Imported Products (Marking)

Oral Answers to Questions — Trade and Commerce – in the House of Commons at 12:00 am on 8th April 1954.

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Photo of Mr Ellis Smith Mr Ellis Smith , Stoke-on-Trent South 12:00 am, 8th April 1954

asked the President of the Board of Trade whether, on imported articles, stick-on labels which bear the name of the country of origin comply with his regulations; and whether he is satisfied that they are a proper method of indicating the manufacturers and country of origin.

Photo of Mr Peter Thorneycroft Mr Peter Thorneycroft , Monmouth

Orders in Council made under the Merchandise Marks Act, 1926, always specify the manner in which the indication of origin should be applied. In some instances an adhesive label is allowed. The law does not require manufacturers' names to be indicated.

Photo of Mr Ellis Smith Mr Ellis Smith , Stoke-on-Trent South

Does that mean that it is in order to import pottery and textiles with no stamp showing the country in which they were manufactured?

Photo of Mr Peter Thorneycroft Mr Peter Thorneycroft , Monmouth

Each article of pottery has to be marked indelibly by stamping, printing, embossing or impressing.

Photo of Mr Ellis Smith Mr Ellis Smith , Stoke-on-Trent South

Is the right hon. Gentleman aware that a large quantity of pottery is being exported from Japan to the American market with different markings of origin? Will he consult the interested organisations with a view to making representations to the authorities in the United States about this?

Photo of Mr Peter Thorneycroft Mr Peter Thorneycroft , Monmouth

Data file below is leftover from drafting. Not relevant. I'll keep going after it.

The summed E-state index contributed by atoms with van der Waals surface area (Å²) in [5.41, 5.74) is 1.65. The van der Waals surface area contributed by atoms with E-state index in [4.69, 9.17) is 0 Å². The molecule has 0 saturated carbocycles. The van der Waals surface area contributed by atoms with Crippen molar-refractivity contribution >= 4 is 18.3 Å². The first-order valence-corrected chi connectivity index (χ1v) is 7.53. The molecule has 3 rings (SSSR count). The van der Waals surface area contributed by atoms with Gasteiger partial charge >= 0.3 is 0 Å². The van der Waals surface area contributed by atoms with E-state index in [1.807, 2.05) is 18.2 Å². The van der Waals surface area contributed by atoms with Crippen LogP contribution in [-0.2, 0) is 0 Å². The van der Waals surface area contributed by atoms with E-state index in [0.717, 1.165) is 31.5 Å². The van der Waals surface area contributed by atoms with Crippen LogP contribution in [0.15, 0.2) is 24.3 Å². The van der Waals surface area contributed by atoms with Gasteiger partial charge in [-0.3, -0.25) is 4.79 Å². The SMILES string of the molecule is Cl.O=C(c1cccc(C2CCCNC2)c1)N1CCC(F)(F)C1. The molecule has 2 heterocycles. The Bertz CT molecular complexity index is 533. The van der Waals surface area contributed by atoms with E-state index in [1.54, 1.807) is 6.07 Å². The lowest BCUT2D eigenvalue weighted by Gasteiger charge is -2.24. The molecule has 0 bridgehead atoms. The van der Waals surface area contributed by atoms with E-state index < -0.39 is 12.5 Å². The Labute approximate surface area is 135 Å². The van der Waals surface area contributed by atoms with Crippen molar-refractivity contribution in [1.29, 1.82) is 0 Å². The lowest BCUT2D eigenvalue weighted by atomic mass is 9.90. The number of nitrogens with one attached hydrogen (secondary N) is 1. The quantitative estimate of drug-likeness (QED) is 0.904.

Our legislation does not run in the United States.

Photo of Mr Ellis Smith Mr Ellis Smith , Stoke-on-Trent South

asked the President of the Board of Trade to what extent under his regulations merchants and manufacturers abroad can import into this country pottery or textiles marked "Foreign," "Empire," or with the country of origin, to suit their own convenience; and whether he will amend the Merchandise Marks Acts to enable a stricter control to be exercised.

Photo of Mr Peter Thorneycroft Mr Peter Thorneycroft , Monmouth

These alternatives are permissible under the Merchandise Marks Act, 1926, and the Orders in Council issued thereunder, requiring marking of origin on imported textile piece goods and pottery.

Photo of Mr Ellis Smith Mr Ellis Smith , Stoke-on-Trent South

Is the right hon. Gentleman satisfied with the administration of the Merchandise Marks Act?

Photo of Mr Peter Thorneycroft Mr Peter Thorneycroft , Monmouth

Yes. I think the law as laid down in the Merchandise Marks Acts is administered satisfactorily.

Photo of Mr Stephen Swingler Mr Stephen Swingler , Newcastle-under-Lyme

Does the President not remember that we raised this very point during the passage of the Act and tried to insist that the name of the country of origin should be marked on the goods, and that we were given an assurance that the situation would be much improved? It seems that these practices are still continuing.

Photo of Mr Peter Thorneycroft Mr Peter Thorneycroft , Monmouth

This Question refers to the 1926 Act.